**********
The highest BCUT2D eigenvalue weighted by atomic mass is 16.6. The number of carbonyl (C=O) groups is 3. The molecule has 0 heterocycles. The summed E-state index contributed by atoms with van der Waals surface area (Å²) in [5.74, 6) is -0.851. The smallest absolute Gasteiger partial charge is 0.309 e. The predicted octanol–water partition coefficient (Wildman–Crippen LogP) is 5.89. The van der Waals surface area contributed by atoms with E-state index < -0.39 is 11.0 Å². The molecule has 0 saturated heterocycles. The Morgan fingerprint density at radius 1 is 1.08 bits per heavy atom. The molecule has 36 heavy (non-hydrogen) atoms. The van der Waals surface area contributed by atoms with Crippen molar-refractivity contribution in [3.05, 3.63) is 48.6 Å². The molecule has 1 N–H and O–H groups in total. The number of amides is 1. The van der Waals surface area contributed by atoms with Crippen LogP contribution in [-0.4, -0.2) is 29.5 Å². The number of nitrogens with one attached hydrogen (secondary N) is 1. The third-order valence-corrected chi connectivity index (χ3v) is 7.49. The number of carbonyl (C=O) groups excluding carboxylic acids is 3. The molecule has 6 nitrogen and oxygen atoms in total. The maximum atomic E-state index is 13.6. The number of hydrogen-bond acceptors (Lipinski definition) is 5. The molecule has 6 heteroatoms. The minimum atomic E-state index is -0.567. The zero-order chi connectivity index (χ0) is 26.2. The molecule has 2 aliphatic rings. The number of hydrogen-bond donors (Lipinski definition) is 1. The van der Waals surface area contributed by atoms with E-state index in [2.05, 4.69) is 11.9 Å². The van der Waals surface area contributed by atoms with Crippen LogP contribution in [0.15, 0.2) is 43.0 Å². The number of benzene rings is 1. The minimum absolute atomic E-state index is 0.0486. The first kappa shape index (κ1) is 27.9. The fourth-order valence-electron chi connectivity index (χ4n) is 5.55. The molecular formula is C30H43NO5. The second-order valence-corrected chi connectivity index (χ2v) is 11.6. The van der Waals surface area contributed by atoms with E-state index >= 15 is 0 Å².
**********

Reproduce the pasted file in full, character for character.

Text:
The highest BCUT2D eigenvalue weighted by atomic mass is 16.6. The number of carbonyl (C=O) groups is 3. The molecule has 0 heterocycles. The summed E-state index contributed by atoms with van der Waals surface area (Å²) in [5.74, 6) is -0.851. The smallest absolute Gasteiger partial charge is 0.309 e. The predicted octanol–water partition coefficient (Wildman–Crippen LogP) is 5.89. The van der Waals surface area contributed by atoms with E-state index < -0.39 is 11.0 Å². The molecule has 0 saturated heterocycles. The Morgan fingerprint density at radius 1 is 1.08 bits per heavy atom. The molecule has 36 heavy (non-hydrogen) atoms. The van der Waals surface area contributed by atoms with Crippen molar-refractivity contribution in [3.05, 3.63) is 48.6 Å². The molecule has 1 N–H and O–H groups in total. The number of amides is 1. The van der Waals surface area contributed by atoms with Crippen LogP contribution in [-0.4, -0.2) is 29.5 Å². The number of nitrogens with one attached hydrogen (secondary N) is 1. The third-order valence-corrected chi connectivity index (χ3v) is 7.49. The number of carbonyl (C=O) groups excluding carboxylic acids is 3. The molecule has 6 nitrogen and oxygen atoms in total. The maximum atomic E-state index is 13.6. The number of hydrogen-bond acceptors (Lipinski definition) is 5. The molecule has 6 heteroatoms. The minimum atomic E-state index is -0.567. The zero-order chi connectivity index (χ0) is 26.2. The molecule has 2 aliphatic rings. The number of hydrogen-bond donors (Lipinski definition) is 1. The van der Waals surface area contributed by atoms with E-state index in [2.05, 4.69) is 11.9 Å². The van der Waals surface area contributed by atoms with Crippen LogP contribution in [0.15, 0.2) is 43.0 Å². The number of benzene rings is 1. The minimum absolute atomic E-state index is 0.0486. The first kappa shape index (κ1) is 27.9. The fourth-order valence-electron chi connectivity index (χ4n) is 5.55. The molecular formula is C30H43NO5. The second-order valence-corrected chi connectivity index (χ2v) is 11.6. The van der Waals surface area contributed by atoms with E-state index >= 15 is 0 Å².